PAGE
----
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Acta Neurochirurgica

, Volume 159, Issue 6, pp 1087–1092 | Cite as

Sacral epidural arteriovenous fistulas: imitators of spinal dural arteriovenous fistulas with different pathologic anatomy: report of three cases and review of the literature

  • Jan-Karl Burkhardt
  • Michael M. Safaee
  • Aaron J. Clark
  • Michael T. LawtonEmail author
Technical Note - Vascular

Abstract

Background

Sacral epidural arteriovenous fistulas (eAVFs) are rare and often misdiagnosed because of the incongruence between the thoracic level of clinical deficits and the sacral location of the offending pathology. Failure to diagnose this lesion delays treatment, resulting in prolonged venous hypertension in the cord, progressive neurological deterioration, and decreased chances of recovery.

Methods

A single-institution case series and the published literature were reviewed.

Results

Three patients had sacral eAVFs are located in the ventral epidural space with outflow connections to radicular veins that arterialized spinal cord veins, all presenting with thoracic myelopathy, venous engorgement, and delayed diagnosis. All eAVFs were occluded completely with radiographic and clinical improvement.

Conclusions

Sacral eAVF pathophysiology, namely venous hypertension and compromised spinal cord circulation, is exactly the same as dural AVFs, as is their treatment: the interruption of outflow by occlusion of the draining vein, which effectively eliminates venous hypertension, without occlusion of the actual fistula itself. Epidural exposure of sacral eAVFs is not necessary, whereas complete intradural occlusion of their radicular drainage is. Draining radicular veins intermingle with the nerve roots and their occasional multiplicity makes them more difficult to identify intraoperatively.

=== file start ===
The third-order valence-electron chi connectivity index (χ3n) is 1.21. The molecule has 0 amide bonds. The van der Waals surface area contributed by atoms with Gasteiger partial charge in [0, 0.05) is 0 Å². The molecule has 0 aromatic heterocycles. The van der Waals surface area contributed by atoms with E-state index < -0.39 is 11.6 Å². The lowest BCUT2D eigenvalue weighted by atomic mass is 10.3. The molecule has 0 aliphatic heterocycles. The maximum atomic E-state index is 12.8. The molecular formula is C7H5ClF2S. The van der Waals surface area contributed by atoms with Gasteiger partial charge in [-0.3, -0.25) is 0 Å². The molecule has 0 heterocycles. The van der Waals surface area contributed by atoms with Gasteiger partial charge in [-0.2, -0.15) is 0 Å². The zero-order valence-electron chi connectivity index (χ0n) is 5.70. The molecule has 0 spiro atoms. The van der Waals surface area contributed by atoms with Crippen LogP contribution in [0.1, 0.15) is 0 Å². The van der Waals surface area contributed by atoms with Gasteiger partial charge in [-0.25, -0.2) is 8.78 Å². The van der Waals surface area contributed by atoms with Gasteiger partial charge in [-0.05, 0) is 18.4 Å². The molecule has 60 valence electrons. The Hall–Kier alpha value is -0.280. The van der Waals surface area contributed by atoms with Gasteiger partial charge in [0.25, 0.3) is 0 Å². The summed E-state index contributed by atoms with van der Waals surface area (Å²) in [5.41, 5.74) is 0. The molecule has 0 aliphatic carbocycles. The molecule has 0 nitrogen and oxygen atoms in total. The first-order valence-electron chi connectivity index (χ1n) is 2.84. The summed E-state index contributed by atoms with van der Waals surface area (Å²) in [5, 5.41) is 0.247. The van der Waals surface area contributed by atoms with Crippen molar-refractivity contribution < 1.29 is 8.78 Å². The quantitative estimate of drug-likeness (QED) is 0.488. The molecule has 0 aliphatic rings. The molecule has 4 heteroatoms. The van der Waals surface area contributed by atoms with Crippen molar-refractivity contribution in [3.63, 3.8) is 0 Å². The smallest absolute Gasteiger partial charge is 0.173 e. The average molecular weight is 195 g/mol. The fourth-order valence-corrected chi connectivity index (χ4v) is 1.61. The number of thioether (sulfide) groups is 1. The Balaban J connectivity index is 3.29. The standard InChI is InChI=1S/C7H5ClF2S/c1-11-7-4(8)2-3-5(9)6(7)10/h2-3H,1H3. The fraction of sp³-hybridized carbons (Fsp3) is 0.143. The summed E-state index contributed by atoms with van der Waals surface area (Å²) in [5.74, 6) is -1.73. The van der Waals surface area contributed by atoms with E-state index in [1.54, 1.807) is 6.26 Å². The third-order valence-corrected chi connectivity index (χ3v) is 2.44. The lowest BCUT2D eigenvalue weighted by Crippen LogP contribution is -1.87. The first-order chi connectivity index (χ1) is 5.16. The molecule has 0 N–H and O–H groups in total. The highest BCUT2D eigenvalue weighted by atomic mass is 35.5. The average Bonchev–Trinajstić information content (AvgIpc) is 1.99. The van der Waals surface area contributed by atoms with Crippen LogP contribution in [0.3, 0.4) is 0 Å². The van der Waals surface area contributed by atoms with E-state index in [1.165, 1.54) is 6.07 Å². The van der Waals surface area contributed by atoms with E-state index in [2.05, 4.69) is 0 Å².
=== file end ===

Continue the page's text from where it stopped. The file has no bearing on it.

Keywords

Spinal dural arteriovenous fistula (dAVF) Sacral epidural arteriovenous fistula (eAVF) Microsurgical clip occlusion Thoracic myelopathy Venous hypertension 

Notes

Compliance with ethical standards

Funding

No funding was received for this research.

Conflict of interest

All authors certify that they have no affiliations with or involvement in any organization or entity with any financial interest (such as honoraria; educational grants; participation in speakers’ bureaus; membership, employment, consultancies, stock ownership, or other equity interest; and expert testimony or patent-licensing arrangements), or non-financial interest (such as personal or professional relationships, affiliations, knowledge or beliefs) in the subject matter or materials discussed in this manuscript.

Ethical approval

All procedures performed in studies involving human participants were in accordance with the ethical standards of the institutional and/or national research committee and with the 1964 Helsinki declaration and its later amendments or comparable ethical standards. For this type of study formal consent is not required.

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Copyright information

© Springer-Verlag Wien 2017

Authors and Affiliations

  • Jan-Karl Burkhardt
    • 1
  • Michael M. Safaee
    • 1
  • Aaron J. Clark
    • 1
  • Michael T. Lawton
    • 1
    Email author
  1. 1.Department of Neurological SurgeryUniversity of CaliforniaSan FranciscoUSA

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